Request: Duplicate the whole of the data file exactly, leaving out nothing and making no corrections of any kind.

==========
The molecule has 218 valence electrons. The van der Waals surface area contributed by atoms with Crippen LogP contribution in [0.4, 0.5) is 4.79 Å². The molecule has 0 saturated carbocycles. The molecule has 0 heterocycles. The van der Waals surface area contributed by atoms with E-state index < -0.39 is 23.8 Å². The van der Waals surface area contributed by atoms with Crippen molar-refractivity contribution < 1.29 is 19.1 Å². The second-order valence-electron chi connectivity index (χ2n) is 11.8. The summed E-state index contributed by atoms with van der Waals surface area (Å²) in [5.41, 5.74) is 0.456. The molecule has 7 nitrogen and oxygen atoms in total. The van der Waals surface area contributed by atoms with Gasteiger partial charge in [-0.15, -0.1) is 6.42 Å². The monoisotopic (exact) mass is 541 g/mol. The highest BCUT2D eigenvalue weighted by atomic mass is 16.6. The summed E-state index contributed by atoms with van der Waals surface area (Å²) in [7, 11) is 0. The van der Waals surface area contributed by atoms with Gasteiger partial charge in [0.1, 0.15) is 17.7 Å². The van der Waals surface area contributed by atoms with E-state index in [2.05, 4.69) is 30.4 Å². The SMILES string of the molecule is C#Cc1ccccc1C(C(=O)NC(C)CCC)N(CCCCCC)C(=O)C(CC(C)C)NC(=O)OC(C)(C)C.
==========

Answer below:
The molecule has 218 valence electrons. The van der Waals surface area contributed by atoms with Crippen LogP contribution in [0.4, 0.5) is 4.79 Å². The molecule has 0 saturated carbocycles. The molecule has 0 heterocycles. The van der Waals surface area contributed by atoms with E-state index < -0.39 is 23.8 Å². The van der Waals surface area contributed by atoms with Crippen molar-refractivity contribution < 1.29 is 19.1 Å². The second-order valence-electron chi connectivity index (χ2n) is 11.8. The summed E-state index contributed by atoms with van der Waals surface area (Å²) in [5.41, 5.74) is 0.456. The molecule has 7 nitrogen and oxygen atoms in total. The van der Waals surface area contributed by atoms with Gasteiger partial charge in [-0.15, -0.1) is 6.42 Å². The monoisotopic (exact) mass is 541 g/mol. The highest BCUT2D eigenvalue weighted by atomic mass is 16.6. The summed E-state index contributed by atoms with van der Waals surface area (Å²) in [7, 11) is 0. The van der Waals surface area contributed by atoms with Gasteiger partial charge in [0.1, 0.15) is 17.7 Å². The van der Waals surface area contributed by atoms with E-state index in [2.05, 4.69) is 30.4 Å². The SMILES string of the molecule is C#Cc1ccccc1C(C(=O)NC(C)CCC)N(CCCCCC)C(=O)C(CC(C)C)NC(=O)OC(C)(C)C.